The title of this column is asked more out of exasperation than a genuine request for an answer. As in ‘how could they?!’ Similarly to the way that you might ask how Hugh Hefner continues to attract such good-looking women – except without the obvious answers of money and fame.
Last week’s Ladbrokes September Trading Update held a warning that we’ve become accustomed to hearing from the Harrow-based bookmaker – we’ve heard it four times in the past year. It’s that profits from the digital side of the business are going to be lower than expected.
Rather than the £27.5 million that Reuters report was forecast, the company are expecting less than half of that with operating profit being in the region of £10 million to £14 million. Given the struggles that Ladbrokes has had online it seems bizarre that forecasts would be so far off the mark.
The huge changes taking place at the company must have given anyone who cared to look the impression that this year wasn’t going to be an easy one for Ladbrokes. But despite that, they’ve failed to reach a bar that wasn’t set all that high. So just how have they managed to fail to achieve such mediocre goals?
Software doesn’t solve all
Chief executive Richard Glynn attributed the poor digital earnings to “a lack of competitiveness in sportsbook, lower margins than planned and a greater disruptive impact than expected from the transition necessary to grow Digital for the long term”.
All three of these reasons are causes for considerable worry but it seems completely naïve for Glynn to have assumed that simply switching to Playtech software was going to solve all of their online woes.
First of all there’s the inevitable loss of players that were fans of the ever-sturdy Microgaming software. 32Red certainly recognised that this would be the case and have announced their intention to sweep up any casino users who are leaving Ladbrokes in search of Microgaming games.
Were it not for the creation of Ladbrokes Israel to handle digital marketing, you would be mistaken for thinking that Ladbrokes’ operating board attributed their poor online performance to the software used rather than the company itself. Had they been under that impression then this illusion should now be well and truly shattered. 32Red themselves have been able to do extremely well with Microgaming software and, despite operating at a lower overall level, continue to go from strength to strength when it comes to reputation and profits.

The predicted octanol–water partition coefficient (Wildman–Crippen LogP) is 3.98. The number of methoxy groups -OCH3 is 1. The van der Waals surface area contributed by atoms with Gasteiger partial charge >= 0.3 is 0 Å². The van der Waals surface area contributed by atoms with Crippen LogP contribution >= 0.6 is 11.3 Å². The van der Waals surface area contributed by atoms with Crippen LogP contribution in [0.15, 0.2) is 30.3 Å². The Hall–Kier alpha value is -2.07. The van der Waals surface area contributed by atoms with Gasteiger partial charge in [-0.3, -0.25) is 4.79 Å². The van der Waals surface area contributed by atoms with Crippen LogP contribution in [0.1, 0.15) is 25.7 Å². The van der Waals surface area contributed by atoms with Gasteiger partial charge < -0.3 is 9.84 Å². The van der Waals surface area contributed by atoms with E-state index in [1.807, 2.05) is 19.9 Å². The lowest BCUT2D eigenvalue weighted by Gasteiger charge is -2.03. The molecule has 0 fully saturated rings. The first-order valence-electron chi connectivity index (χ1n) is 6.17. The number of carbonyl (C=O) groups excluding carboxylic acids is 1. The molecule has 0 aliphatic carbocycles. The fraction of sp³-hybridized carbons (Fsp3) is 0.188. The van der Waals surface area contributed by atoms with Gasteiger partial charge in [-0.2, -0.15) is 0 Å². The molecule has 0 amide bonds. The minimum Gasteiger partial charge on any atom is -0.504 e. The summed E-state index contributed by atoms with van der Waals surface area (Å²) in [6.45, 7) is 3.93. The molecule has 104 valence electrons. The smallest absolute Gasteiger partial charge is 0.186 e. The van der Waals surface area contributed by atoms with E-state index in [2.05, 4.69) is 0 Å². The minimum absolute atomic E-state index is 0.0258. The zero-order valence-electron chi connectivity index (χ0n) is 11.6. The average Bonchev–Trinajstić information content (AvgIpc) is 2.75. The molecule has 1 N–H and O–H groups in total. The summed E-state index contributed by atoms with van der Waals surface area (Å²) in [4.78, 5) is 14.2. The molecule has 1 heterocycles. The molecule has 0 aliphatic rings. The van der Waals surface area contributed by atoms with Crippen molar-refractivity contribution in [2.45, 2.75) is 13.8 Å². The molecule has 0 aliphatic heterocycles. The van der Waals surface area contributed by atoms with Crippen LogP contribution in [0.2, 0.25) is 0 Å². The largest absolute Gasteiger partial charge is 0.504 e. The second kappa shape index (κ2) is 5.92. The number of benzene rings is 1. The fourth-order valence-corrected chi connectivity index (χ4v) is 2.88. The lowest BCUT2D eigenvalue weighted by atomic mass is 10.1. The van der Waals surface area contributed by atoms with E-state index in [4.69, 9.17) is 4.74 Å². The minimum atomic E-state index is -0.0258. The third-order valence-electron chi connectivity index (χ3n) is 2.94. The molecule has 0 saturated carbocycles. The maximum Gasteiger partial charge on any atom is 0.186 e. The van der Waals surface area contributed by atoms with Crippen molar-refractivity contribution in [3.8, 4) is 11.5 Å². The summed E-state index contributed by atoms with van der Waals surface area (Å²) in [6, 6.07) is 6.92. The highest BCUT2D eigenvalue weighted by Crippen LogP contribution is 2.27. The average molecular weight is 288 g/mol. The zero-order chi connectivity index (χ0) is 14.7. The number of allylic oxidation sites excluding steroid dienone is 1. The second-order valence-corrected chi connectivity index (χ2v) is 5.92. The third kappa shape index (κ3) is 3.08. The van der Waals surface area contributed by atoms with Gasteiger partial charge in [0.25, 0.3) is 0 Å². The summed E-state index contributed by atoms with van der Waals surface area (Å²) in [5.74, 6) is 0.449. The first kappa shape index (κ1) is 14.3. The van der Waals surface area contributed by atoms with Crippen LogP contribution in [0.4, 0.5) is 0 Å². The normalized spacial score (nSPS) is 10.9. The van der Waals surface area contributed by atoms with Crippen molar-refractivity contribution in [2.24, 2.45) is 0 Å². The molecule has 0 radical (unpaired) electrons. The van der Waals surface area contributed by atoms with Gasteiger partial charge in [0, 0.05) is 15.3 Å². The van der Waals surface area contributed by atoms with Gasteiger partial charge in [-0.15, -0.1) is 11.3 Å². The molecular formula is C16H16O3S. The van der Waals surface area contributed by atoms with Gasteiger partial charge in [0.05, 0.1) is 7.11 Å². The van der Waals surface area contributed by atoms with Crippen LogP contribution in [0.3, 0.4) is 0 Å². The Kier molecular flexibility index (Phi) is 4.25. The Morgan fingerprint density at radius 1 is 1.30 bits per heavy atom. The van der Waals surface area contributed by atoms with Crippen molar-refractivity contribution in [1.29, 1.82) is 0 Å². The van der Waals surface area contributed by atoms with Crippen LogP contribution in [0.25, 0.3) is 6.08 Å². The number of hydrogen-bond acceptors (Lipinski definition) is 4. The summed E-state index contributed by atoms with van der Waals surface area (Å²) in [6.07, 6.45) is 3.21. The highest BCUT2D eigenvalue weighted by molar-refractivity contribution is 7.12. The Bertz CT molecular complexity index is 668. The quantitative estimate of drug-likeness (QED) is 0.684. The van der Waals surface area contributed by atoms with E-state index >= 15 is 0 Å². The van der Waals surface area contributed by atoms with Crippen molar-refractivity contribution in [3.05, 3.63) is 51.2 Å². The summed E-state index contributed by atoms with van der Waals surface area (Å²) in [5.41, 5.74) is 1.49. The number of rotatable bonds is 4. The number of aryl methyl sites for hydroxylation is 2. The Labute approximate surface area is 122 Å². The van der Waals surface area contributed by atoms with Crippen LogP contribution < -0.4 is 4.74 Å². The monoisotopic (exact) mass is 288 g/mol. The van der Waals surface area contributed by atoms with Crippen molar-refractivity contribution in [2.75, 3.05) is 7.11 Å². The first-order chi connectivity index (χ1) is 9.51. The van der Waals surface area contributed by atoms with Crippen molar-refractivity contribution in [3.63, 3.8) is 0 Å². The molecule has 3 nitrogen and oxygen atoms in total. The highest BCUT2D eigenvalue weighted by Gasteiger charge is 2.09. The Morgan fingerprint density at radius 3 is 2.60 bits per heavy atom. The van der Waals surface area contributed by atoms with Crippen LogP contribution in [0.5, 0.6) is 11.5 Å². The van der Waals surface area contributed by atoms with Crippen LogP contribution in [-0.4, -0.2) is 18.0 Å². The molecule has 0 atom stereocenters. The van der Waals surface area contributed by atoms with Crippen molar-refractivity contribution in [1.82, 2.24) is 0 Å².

Away from the gaming side of things, few other digital sportsbooks have been required to issue profit warnings meaning that there’s clearly a big problem with the company’s sportsbook. They continue to advertise heavily and quite effectively on television which suggests that retention must be where the main issue is.
Unfortunately things don’t look like getting much better any time soon either. While Ladbrokes’ focus has been on getting its products shipshape, others have been focusing on expansion. This has meant that Ladbrokes has also been left behind in land grab currently taking place on the other side of the Atlantic. While the likes of William Hill, Paddy Power and pureplay operators have been acquiring and deal-making, Ladbrokes has been quiet on this front – something which could damage them even more in the long run.
Also, the Point of Consumption Tax is moving ever closer in the UK. Bearing this in mind all iGaming companies with the UK as their main market are going to have a tough time maintaining share price without the added complications of failing to meet previous targets.
YouGov Plc monitored Ladbrokes’ social media mentions following last week’s profit warning and found that just under 15% of UK Twitter users had heard a mention of Ladbrokes in the following days. Unfortunately it’s also unlikely that the adage of any publicity being good publicity isn’t going to ring true in this instance. YouGov’s brand perception tool had an overall index score of -18.7 last week, down from -13.2 with the expectation being that the perception of the company will be damaged in the long run.
Glynn’s tenure at Ladbrokes has been something of a rollercoaster ride after having arrived with a grand plan and great promises. Things didn’t go well in his first few years but six months ago it appeared that the company had turned a corner. This latest setback could be the straw that breaks the camels back for Glynn.
JP Morgan Cazenove told UK newspaper The Guardian that: “It may now be too late for Ladbrokes’ digital business to achieve the scale that we see as key to competing effectively in the UK online market post the tax change.”
That’s a pretty big statement to make and is effectively saying that this could be the beginning of the end for any hopes Ladbrokes had of regaining what was once a significant share in the UK iGaming market.
With plenty of financial columnists already suggesting that the end for Glynn and his Project Galvanise should be sooner rather than later, he’s going to find it very difficult to come back from here. Even in the unlikely even that the Playtech move does pay off, the chances are that Glynn won’t be around to see it.